This isn’t a recipe for a crowd, or I suppose it could serve more people if it was just one of many items being service for breakfast. I made it on a day that Dave was going into the office, so he missed out. Jack and I both ate a a fourth, and Luke ate half. It was delicious. I’m sure I served bacon and fruit with it, but I can barely remember.
I followed this recipe from the New York Times, and it was amazing. If you were stressed about the butter, you could maybe cut it in half. I was surprised at how much melted butter was just resting on top of the dutch baby when it came out of the oven.
I covered the butter in cinnamon and sugar, and that was delicious.
This was the start of a marathon baking week. I made cookies for Jack’s class, then I baked a Game of Thrones cake for his birthday. Then I made FBF today, and we are having a recital at our house tonight, so that will be dinner for 13. That just leaves one more cake to bake for Jack’s birthday party. And then I can just relax until… wait is Thanksgiving next week?
I’m vacationing for New Years and I decided that I don’t want to leave my fancy camera in various parking lots at 10 or fewer degrees while I shred the mountain on my snowboard. (I use the term shred loosely.) So I don’t have access to the photos I took on Christmas morning of the fabulous breakfast that I made. (Reminder, #FBF is one week delayed.) Earlier in the week though, I did make this gingerbread dutch baby. It was pretty, but nothing to write a blog post about.
For Christmas morning, I made the same scones I make every year. I make the scones ahead of time and freeze them, then they go straight in the oven at 375 and cook until browned and perfect. So yummy. Click here for the recipe.
I also made a fritatta. On Christmas eve I microwaved some spinach (my recipe calls for “all the spinach that is about to go bad in your fridge.) I also sliced some onions and shredded some chedder cheese. In the morning, I sauteed the onions in olive oil, while I whisked about 6-8 eggs. I whisked in the cheese, spinach and some leftover choppped bacon. Once the skillet was heated up and the onions were softening, I poured the egg mixture in. i left the eggs on top of the stove until they no longer wiggled when I shook the pan, and the scones were done. Then I put them in the hot oven with the broiler on low. Presents were on the verge of being opened so I had to keep a close eye on everything. Scones, frittata, sausages, and bacon were served with milk, juice, coffee, and presents.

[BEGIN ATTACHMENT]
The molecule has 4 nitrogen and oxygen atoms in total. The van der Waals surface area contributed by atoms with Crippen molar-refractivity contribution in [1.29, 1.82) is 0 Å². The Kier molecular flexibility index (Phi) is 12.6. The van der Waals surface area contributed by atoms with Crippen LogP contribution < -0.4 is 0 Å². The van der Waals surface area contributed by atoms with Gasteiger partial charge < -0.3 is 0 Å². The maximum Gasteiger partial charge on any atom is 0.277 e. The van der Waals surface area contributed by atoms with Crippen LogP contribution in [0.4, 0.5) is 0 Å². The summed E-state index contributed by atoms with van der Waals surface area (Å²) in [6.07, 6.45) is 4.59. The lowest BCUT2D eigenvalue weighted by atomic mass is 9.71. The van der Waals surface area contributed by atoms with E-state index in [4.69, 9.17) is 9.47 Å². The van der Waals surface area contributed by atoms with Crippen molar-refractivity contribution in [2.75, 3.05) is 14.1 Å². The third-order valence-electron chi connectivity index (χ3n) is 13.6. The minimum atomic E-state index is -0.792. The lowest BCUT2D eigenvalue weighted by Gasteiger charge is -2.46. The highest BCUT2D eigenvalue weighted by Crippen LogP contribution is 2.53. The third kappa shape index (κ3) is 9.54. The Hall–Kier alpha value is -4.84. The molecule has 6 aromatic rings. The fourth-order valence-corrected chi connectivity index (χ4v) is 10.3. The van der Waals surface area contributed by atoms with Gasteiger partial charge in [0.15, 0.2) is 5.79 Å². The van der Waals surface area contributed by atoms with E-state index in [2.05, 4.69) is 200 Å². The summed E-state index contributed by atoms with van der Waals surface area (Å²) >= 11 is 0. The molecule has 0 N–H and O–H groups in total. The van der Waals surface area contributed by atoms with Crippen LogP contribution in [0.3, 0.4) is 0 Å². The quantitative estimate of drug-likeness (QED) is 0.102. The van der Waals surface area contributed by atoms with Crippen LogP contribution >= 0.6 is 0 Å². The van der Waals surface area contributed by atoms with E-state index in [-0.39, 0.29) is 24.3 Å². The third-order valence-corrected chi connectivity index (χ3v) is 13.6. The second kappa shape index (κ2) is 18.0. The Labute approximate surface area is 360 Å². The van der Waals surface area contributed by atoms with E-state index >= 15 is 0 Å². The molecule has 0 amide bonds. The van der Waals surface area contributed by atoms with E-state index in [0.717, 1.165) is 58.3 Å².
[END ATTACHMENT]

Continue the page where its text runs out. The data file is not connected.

Happy New Year Everyone! Here’s to some delicious breakfasts in 2016!
After last week’s Famous Fancy Breakfast Friday Flop, I decided to redo the recipe at home in my own kitchen. Last week, I blamed the cracker of a pancake on maybe too much flour, or maybe not having the right pan, or maybe not having any measuring spoons or cups. I am sure that the pan had something to do with it, because I dont see how a pancake could have risen like the one above in a 13×9 pan like the one I used last week.
HOWEVER, by redoing the exact recipe, I was able to find my fatal flaw. When I added the milk to the pancake shown above, I realized that I had no memory of adding milk the first time. The milk may have made a big difference in the pancake consistency. The other difference was that I whisked at my parents house, and at home I used the blender for a couple quick seconds to combine everthing. This ended up being a lot like my recipe for apple pie pancakes, with the only difference being that I usually saute the apples in the cast iron skillet and then pour the pancake batter over the apples and bake the pancake. It doesn’t rise like in the picture above, but it does puff up, and it is delicious.
I served this with apples chunks that I sauteed in butter, cinnamon and a little brown sugar. I sliced the pancake into 4 and the boys and I ate it with apples and vanilla yogurt. I asked Dave how he ate his and he said, “I assumed you ate all the caramel sauce, so I was forced to used maple syrup.” I said, “Caramel sauce? I guess the apples were a little carmalized, but no, we had it with yogurt.” He said, “Yogurt. Blech.”
Jack said it was “so good” and “can I have this on my birthday?” which is basically the highest praise to which a meal can aspire. Birthday Worthy.
Last week I was visitng my parents and I decided to treat them to a very special FBF. When I am at my home, I set my alarm extra early to get FBF on the table for my babies. When I am the baby at my parents house, I sleep in so late that they have already left the house for church and the gym, so I planned to have a fancy second breakfast ready for when they got home.
I set out to make what I call “apple pie pancake” because for some reason my mom had 1,000 apples in the fridge and on the counter. I didn’t have my recipe book with me, so I used this recipe from Betty Crocker. Click the link and then compare the picture to mine so you can see how I #nailedit. I call this new creation “Apples on a Cracker.”
The thing about cooking in someone else’s kitchen when they aren’t home is that sometimes you can’t find what you are looking for. The things I couldn’t find include measuring cups, measuring spoons, a spatula, and an oven proof skillet. Minor details. I think my estimates were off.
But I guess if I was going to have a big Fancy Breakfast Friday Failure, I am lucky that it still tasted good, and my mom will forgive me.